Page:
I've done pretty much all of the above.  Normally, if someone breaks their work, have them fix it.  If I do it, then it excuses them from being haphazard with their work, and they'll do something similar again.  The big issue, is when someone else breaks a project that is not their own.  I had that happen recently.  A student threw a medium sized pot, and really had to fight it, to keep it from flopping.  They had a nice underglaze design, and it was drying on the the shelves.  I was loading greenware, and when I went to grab it, I noticed the telltale sign of "You picked up a greenware vessel incorrectly", that is the u-shaped break.  So I questioned them about it, the next day.  They swear they didn't break it.  I have no idea who did.  So I repaired it, and fairly well, if I do say so myself.

I'm sure I will always have those cases.  Unless I get cameras in my room, or someone's guilty conscience gets the best of them, I'll never know all that goes on....but as a teacher, I don't tell them that.  I AM ALL SEEING AND KNOWING, SO SPEAKETH THE ART TEACHER!!!!


Crack In Glazed Vase

25 January 2014 - 05:02 PM

I recently glaze fired this vase, and thought it came out of the kiln fairly well.

There was initially only some crazing on one of the glazes I used, which didn't concern me, as it was a decorative piece. 

However, several hours later, when I looked at the vase, these cracks had appeared.  Obviously, they are very much structural.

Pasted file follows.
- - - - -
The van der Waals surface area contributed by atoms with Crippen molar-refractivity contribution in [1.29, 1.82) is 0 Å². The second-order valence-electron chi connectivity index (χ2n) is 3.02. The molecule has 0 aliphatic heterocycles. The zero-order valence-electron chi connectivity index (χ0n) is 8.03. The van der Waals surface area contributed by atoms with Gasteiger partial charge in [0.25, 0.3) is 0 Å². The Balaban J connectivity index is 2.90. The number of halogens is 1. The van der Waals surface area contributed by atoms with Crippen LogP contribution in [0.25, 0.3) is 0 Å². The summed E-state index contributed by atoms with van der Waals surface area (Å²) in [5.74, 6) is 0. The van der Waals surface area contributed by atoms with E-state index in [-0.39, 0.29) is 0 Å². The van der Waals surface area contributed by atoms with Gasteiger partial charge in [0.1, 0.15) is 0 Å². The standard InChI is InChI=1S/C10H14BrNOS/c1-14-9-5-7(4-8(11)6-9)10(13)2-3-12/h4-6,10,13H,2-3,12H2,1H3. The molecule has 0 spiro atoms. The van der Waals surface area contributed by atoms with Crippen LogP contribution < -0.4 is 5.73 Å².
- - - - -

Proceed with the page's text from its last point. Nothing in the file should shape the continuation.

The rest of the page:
My first thought, is that they are stress cracks, that just didn't show up earlier in the process.  As you can see, one of them follows the curve, where the body meets the neck.  I had a bit of an issue with this area, when throwing.  It really wanted to "flop".  I'm guessing, this is where the initial structural problem arose.

I've just never had something crack this long after unloading it from the kiln. 

I plan to make a vase using a similar glaze combination in the near future.  So I'm trying to figure out if it was just a clay structure issue, or if the glaze fit, could have caused a crack this badly in the clay body?

Cracked Vase Top
Cracked Vase Side

 


Random Idea, I Thought I'd Try

10 January 2014 - 12:13 AM

So for whatever reason, I've had the idea for a while, to use a hollowed pumpkin as a reduction chamber for a Raku piece.

A few weeks ago, I finally had the chance, as I happened to have a pumpkin sitting around.  I wanted a bit more combustion, so I dried it a bit first.  Sadly, the made the top fit poorly, and not seal well. 

Nothing really big happened, but there are a few interesting spots where the color changed.   I really do like the inside, which I've never had turn out like that normally.